- Determine your time budget too. Finding the right editor takes time; editing and revising takes time. Your editor may do multiple rounds of editing, with you doing revisions in between; that can take months. When I was freelance editing, I had a very popular package deal consisting of an edit letter/critique (followed by revisions), an in-depth line edit (followed by more revisions), and a final read-through with comments. In your particular case, I’m guessing that you’ve gotten enough critique from those agents and you’ll want to move right along to the line edits. Just make sure you and your editor are on the same page about how much and what kind of editing they’ll be doing and how long it’s likely to take.
- Find a reputable editor. A good place to start looking is the EFA directory. Members of writing forums may also have personal recommendations. I list several editors I know personally and recommend highly on my freelancing website. Regardless of where you find them, your editor needs to adhere to the EFA’s Code of Fair Practice, and it would help if they have references you can check, a sample contract you can view, and set rates. You can also ask around on the Absolute Write water cooler or other forums to find out what sort of reputation someone has. Critters has very useful guidelines on avoiding publishing scams; read them closely.
- Formalize an agreement. It should cover what services will be provided and how and when, and what will be paid and how and when, and what happens if either of you fails to meet your obligations. You absolutely must get this in writing. The EFA has some sample agreements. When I was freelancing, I used this agreement format. It doesn’t need to be in legalese, but it must be clearly understood by both parties. I recommend asking for more time than you think you’ll need to do revisions between rounds of editing, and of course you should only commit to a payment schedule that you think you’ll be able to easily keep up with.
- Hold up your end of the bargain. Make your payments on time. If you’re doing multiple rounds of edits, complete your revisions on time. Communicate clearly and promptly, including about any concerns or delays. Be professional with your editor, and expect them to be professional with you, even when you’re struggling with the big feelings that come up when someone’s meticulously and thoroughly critiquing your work. (Remember: you are not your work.)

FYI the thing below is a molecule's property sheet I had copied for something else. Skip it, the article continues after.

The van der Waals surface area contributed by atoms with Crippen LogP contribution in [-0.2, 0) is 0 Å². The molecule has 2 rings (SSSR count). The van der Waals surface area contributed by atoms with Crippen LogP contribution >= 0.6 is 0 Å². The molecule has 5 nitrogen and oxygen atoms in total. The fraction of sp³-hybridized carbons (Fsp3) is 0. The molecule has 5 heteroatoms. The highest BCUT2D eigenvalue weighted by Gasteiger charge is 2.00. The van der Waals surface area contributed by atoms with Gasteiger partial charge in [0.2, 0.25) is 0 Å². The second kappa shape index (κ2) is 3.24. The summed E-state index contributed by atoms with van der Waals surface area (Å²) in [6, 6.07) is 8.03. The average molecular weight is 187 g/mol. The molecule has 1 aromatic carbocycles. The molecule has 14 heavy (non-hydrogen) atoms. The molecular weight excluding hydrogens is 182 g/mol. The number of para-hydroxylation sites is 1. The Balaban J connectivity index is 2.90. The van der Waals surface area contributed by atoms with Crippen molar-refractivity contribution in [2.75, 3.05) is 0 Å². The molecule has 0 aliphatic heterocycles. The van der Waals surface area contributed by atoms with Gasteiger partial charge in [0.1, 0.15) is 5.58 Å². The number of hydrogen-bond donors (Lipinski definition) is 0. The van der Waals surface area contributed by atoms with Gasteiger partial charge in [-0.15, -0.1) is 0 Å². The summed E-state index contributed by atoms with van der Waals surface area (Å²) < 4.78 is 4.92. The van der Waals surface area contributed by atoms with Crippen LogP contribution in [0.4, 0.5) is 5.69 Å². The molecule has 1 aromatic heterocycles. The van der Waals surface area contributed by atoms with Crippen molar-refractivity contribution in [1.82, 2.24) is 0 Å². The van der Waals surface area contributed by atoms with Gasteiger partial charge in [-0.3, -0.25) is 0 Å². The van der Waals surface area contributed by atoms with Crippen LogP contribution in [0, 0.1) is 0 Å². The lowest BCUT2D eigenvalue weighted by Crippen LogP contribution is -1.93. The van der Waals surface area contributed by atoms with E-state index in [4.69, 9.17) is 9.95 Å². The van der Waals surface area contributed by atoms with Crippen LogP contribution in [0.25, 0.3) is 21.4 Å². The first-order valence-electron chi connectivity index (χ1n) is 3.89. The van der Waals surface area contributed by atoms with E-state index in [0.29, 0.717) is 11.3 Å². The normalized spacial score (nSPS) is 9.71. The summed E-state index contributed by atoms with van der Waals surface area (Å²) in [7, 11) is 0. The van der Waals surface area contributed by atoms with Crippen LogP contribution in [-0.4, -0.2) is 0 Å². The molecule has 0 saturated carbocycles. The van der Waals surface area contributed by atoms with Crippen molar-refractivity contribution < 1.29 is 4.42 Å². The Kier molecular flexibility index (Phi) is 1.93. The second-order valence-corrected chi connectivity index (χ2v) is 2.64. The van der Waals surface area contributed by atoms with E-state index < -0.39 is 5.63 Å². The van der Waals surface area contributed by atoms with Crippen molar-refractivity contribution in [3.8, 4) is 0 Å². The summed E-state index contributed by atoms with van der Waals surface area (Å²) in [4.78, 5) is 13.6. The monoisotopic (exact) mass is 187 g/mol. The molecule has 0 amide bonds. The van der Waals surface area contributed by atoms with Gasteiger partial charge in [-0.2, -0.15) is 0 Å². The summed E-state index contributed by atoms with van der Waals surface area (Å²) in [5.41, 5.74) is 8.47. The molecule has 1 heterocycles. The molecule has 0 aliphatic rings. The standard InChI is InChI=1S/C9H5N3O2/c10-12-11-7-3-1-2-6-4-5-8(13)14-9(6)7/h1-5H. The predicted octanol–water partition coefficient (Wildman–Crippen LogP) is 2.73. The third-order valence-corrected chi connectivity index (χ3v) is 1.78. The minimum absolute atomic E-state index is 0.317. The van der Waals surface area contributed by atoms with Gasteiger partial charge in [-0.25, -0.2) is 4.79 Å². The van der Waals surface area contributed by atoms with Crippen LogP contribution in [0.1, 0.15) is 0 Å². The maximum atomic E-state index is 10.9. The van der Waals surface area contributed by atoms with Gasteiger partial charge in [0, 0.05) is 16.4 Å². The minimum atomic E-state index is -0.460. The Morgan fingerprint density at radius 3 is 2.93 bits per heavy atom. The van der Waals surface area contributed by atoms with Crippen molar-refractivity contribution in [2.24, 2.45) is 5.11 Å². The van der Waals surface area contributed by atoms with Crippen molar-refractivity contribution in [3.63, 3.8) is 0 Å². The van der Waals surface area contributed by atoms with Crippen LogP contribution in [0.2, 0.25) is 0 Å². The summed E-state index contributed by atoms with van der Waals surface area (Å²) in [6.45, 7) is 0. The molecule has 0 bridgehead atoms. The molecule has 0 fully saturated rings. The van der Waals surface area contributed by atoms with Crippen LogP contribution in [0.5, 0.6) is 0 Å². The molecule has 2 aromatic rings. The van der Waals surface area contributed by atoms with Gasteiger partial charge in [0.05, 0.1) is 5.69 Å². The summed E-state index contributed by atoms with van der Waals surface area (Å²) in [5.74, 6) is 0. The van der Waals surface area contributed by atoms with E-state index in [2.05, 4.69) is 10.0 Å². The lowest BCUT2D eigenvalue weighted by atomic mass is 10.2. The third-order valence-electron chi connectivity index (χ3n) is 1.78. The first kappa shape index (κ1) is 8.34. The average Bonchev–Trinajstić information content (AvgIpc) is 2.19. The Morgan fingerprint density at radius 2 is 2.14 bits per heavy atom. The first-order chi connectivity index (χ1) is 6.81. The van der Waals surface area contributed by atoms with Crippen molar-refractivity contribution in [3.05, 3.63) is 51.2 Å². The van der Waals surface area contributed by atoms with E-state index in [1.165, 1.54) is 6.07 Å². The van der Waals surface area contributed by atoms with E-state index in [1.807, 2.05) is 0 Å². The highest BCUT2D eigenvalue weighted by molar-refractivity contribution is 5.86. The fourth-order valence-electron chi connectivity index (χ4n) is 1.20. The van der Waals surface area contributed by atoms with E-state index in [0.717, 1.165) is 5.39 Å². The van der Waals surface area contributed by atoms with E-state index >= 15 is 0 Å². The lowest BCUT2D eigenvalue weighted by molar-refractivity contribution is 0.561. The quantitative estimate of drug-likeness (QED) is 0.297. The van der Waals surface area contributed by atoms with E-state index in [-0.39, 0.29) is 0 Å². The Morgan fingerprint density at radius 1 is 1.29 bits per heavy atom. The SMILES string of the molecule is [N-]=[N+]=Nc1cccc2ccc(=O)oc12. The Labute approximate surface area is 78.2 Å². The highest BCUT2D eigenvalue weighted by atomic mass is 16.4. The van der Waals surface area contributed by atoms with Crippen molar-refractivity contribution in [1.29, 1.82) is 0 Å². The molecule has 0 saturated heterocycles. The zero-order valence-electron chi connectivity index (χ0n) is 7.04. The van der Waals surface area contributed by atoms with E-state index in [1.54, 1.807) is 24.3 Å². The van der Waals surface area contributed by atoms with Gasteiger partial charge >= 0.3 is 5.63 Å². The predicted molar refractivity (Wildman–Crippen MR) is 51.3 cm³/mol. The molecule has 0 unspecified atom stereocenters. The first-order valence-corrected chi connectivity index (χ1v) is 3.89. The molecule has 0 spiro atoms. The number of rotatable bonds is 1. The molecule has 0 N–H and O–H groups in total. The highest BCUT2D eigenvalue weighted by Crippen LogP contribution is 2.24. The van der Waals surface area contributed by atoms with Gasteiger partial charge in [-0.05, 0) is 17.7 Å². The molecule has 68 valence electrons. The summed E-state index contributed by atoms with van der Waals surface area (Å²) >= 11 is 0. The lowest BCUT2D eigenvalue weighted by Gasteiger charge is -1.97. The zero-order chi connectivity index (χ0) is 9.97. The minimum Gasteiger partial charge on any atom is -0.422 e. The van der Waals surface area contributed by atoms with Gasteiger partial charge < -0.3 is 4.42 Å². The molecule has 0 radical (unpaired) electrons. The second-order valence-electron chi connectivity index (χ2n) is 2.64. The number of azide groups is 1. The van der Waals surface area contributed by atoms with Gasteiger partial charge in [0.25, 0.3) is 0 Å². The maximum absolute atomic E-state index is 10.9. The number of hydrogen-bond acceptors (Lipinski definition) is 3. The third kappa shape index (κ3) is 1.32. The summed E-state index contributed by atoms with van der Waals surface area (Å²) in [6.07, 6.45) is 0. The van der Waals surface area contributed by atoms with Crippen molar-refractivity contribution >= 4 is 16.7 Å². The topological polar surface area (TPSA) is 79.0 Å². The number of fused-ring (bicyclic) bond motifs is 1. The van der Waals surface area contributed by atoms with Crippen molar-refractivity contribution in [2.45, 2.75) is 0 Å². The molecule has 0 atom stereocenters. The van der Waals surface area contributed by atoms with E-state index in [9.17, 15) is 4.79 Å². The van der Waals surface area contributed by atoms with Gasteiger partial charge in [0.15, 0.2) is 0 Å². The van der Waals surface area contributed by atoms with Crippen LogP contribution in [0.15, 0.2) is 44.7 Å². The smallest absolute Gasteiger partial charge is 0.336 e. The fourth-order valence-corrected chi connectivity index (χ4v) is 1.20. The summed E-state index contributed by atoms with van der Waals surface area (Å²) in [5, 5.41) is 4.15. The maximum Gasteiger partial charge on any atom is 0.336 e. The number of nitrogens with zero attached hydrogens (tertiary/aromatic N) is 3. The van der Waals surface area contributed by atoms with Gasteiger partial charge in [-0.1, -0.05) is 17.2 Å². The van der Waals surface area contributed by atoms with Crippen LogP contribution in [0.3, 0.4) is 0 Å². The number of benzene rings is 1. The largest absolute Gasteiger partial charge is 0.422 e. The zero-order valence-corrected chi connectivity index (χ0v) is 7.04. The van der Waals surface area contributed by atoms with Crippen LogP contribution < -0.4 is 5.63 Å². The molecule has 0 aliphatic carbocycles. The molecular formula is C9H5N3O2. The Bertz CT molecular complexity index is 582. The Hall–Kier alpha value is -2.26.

- Learn from being edited. Let’s say your professionally edited manuscript goes back to those agents and they love it. One of them sells it to a publisher in a three-book deal. Hooray! Now how do you complete those additional two manuscripts? You probably won’t have time to hire an editor again; you’ll be on deadline. Your agent has already made it clear that they can only offer limited guidance. Your publisher will expect your second and third manuscripts to be nearly as polished as your first (though not entirely; they know that many first books have gone through extensive revisions before an agent ever sees them). That means you have to really learn from the edits you’re paying for, and apply those lessons to your next books so those books are salable and publishable from the get-go. Conversely, if the agents still pass on your book and you decide it’s time to self-publish or trunk it and move on to the next project, learning from the edits on this book is the best way to get your money’s worth.
In short, this is not a small undertaking. If you hire an editor, you’re going to put in a lot of money, time, and effort. Of course, revisions would take time and effort regardless. The money buys you an experienced, thoughtful perspective to guide you and help you employ your time and effort more efficiently. For some people that’s absolutely worth doing. For others it’s not. And for some it’s financially out of reach, which is one of the reasons Yog’s Law is quoted so often; if you can’t afford to hire an editor, then take comfort in knowing that there’s a substantial structure in place to support pursuing publication without paying a dime. (These days you don’t even have to pay to print and mail your manuscript!)
Regardless of what you decide about whether or how to proceed with this novel, it sounds like you’ve got a lot of skill and a good Team You in place. One way or another, keep writing!